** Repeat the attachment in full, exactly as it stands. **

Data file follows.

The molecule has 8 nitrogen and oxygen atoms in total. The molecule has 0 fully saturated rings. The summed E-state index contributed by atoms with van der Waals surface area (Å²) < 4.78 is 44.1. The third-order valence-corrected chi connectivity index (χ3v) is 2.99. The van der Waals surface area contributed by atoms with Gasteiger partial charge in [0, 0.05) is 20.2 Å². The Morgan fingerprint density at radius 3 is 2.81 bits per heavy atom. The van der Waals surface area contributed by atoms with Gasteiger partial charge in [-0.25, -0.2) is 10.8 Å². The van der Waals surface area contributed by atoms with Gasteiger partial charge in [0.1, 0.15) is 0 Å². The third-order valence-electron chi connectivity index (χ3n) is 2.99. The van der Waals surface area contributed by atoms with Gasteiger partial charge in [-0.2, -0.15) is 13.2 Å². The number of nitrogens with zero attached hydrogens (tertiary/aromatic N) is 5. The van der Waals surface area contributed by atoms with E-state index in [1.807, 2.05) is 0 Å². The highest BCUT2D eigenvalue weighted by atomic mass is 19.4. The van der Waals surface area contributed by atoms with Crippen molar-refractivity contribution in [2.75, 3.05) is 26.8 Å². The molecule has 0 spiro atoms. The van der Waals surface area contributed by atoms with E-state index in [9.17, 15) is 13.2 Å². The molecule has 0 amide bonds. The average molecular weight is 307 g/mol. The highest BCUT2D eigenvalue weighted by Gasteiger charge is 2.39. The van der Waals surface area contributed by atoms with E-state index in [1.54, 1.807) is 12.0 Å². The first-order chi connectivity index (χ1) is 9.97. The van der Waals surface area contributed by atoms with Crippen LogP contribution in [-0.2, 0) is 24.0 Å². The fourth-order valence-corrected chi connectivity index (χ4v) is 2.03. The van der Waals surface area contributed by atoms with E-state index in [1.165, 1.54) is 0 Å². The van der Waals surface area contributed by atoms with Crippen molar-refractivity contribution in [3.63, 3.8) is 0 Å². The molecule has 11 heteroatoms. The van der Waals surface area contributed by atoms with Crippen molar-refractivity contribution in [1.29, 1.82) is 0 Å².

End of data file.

The molecule has 8 nitrogen and oxygen atoms in total. The molecule has 0 fully saturated rings. The summed E-state index contributed by atoms with van der Waals surface area (Å²) < 4.78 is 44.1. The third-order valence-corrected chi connectivity index (χ3v) is 2.99. The van der Waals surface area contributed by atoms with Gasteiger partial charge in [0, 0.05) is 20.2 Å². The Morgan fingerprint density at radius 3 is 2.81 bits per heavy atom. The van der Waals surface area contributed by atoms with Gasteiger partial charge in [-0.25, -0.2) is 10.8 Å². The van der Waals surface area contributed by atoms with Gasteiger partial charge in [0.1, 0.15) is 0 Å². The third-order valence-electron chi connectivity index (χ3n) is 2.99. The van der Waals surface area contributed by atoms with Gasteiger partial charge in [-0.2, -0.15) is 13.2 Å². The number of nitrogens with zero attached hydrogens (tertiary/aromatic N) is 5. The van der Waals surface area contributed by atoms with E-state index in [1.807, 2.05) is 0 Å². The highest BCUT2D eigenvalue weighted by atomic mass is 19.4. The van der Waals surface area contributed by atoms with Crippen molar-refractivity contribution in [2.75, 3.05) is 26.8 Å². The molecule has 0 spiro atoms. The van der Waals surface area contributed by atoms with E-state index in [9.17, 15) is 13.2 Å². The molecule has 0 amide bonds. The average molecular weight is 307 g/mol. The highest BCUT2D eigenvalue weighted by Gasteiger charge is 2.39. The van der Waals surface area contributed by atoms with E-state index in [1.54, 1.807) is 12.0 Å². The first-order chi connectivity index (χ1) is 9.97. The van der Waals surface area contributed by atoms with Crippen LogP contribution in [-0.2, 0) is 24.0 Å². The fourth-order valence-corrected chi connectivity index (χ4v) is 2.03. The van der Waals surface area contributed by atoms with E-state index in [1.165, 1.54) is 0 Å². The van der Waals surface area contributed by atoms with Crippen molar-refractivity contribution in [3.63, 3.8) is 0 Å². The molecule has 11 heteroatoms. The van der Waals surface area contributed by atoms with Crippen molar-refractivity contribution in [1.29, 1.82) is 0 Å².